Now, the carnal mind is the product of impressions from man’s rebellious soul, a soul that has been in rebellion against God. And it covers three main areas: the will, the intellect and the emotions. Essentially, the carnal mind is self-centered. It revolves around that little word “I.” It’s ego-centered. It’s expressed in certain simple verbs. The carnal will says, “I want.” The carnal intellect says, “I think.” The carnal emotions say, “I feel.” And in his unregenerate or carnal condition man is controlled by those three verbs, “I want,” “I think,” “I feel.” His whole life revolves around them and in that condition he is not open to the revelation of the will of God. There has to be a significant and ongoing change. These attitudes that are expressed in the words, “I want,” “I think,” “I feel,” have to be renounced. We have to let something go before we can receive the will of God. Listen to what Jesus says in Matthew 16:25:
“For whoever wishes to save his life shall lose it; but whoever loses his life for My sake shall find it.” (NAS)
Now in the original Greek, the word that’s translated “life” is the word for “soul.” So if you wish to save (to keep) your soul-life, you lose it, but if you’re willing to let your soul-life go, then you’ll find a new life, a life that God has for you.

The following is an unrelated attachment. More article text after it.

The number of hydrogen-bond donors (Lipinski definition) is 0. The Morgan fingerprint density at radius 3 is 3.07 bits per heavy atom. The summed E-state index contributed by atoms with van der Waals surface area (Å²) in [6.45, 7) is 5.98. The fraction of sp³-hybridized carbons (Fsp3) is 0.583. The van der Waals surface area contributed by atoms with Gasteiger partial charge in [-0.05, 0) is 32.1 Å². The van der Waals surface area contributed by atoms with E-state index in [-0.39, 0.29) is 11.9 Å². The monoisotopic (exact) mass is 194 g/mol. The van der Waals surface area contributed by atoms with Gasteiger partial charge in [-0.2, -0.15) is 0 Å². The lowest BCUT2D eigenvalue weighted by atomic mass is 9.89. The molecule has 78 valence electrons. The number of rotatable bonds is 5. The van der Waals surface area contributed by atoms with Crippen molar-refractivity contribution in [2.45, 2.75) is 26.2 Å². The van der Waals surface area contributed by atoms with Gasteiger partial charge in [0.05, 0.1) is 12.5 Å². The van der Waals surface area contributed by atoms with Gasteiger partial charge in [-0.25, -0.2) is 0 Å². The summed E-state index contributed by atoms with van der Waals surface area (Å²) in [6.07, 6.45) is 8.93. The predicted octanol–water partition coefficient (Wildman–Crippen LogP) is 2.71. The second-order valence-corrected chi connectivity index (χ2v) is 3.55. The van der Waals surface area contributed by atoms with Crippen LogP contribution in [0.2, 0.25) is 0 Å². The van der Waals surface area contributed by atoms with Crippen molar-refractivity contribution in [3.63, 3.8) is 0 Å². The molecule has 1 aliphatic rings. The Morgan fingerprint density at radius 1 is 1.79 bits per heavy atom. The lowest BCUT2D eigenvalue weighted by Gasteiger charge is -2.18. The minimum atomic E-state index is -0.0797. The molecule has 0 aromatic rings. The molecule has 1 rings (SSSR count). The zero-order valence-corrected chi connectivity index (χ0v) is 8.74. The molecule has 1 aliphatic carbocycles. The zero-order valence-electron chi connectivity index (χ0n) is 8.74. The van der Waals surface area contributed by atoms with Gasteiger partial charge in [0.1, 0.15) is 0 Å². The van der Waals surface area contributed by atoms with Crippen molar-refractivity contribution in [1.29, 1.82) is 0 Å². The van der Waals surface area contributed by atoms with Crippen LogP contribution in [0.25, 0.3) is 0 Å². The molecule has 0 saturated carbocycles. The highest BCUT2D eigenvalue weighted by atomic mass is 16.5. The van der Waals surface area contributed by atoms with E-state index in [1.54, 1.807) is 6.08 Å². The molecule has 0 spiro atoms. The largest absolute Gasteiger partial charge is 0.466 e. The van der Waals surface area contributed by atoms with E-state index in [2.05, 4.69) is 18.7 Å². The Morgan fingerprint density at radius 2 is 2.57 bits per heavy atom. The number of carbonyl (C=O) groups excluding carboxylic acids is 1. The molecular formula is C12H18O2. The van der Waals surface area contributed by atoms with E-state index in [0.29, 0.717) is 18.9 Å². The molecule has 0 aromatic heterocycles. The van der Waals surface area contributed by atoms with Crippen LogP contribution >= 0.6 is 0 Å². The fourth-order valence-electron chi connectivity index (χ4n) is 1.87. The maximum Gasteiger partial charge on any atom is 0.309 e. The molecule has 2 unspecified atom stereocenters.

What does it mean, to lose that old soul-life? It means to renounce self. It means to say to self, “You’re no longer going to dictate to me. I’m not going to be ruled any longer by the things that you want and you think and you feel. I’m going to live by different standards. I’m going to get my direction from a different source. I’m going to turn my back on all that selfishness and self-centeredness. I’m not going to be the plaything of my emotions and my own impressions. I’m going to lay down that old soul-life, that ego-centered way of living and thinking, which has dictated to me all these years and I’m going to find a new life, a life that God has planned for me.”
You remember what I said yesterday as I quoted Ephesians 2:10. We’re God’s workmanship when we come to Him in Christ, created for good works that He’s prepared for us, a unique and special task that God has for each one of us to fulfill. But as long as we go on thinking along the old lines, as long as we let that old ego-centered life control us, as long as we’re motivated in those old ways, we cannot find and walk in those good works which God has prepared for us.
So there’s a life to lose and then a life to find. And if you’re really going to find the fullness of God’s plan for your life, you have to ask yourself, “Am I willing to let that old soul-life go? Am I willing to stop thinking in those old ways, ‘I want,’ ‘I think,’ ‘I feel’? Am I willing to let God change me from within by renewing my mind?”
That’s a decision you have to make.
Our time is up for today but I’ll be back with you again tomorrow at this time. Tomorrow I’ll be describing to you more fully the nature of the renewed mind.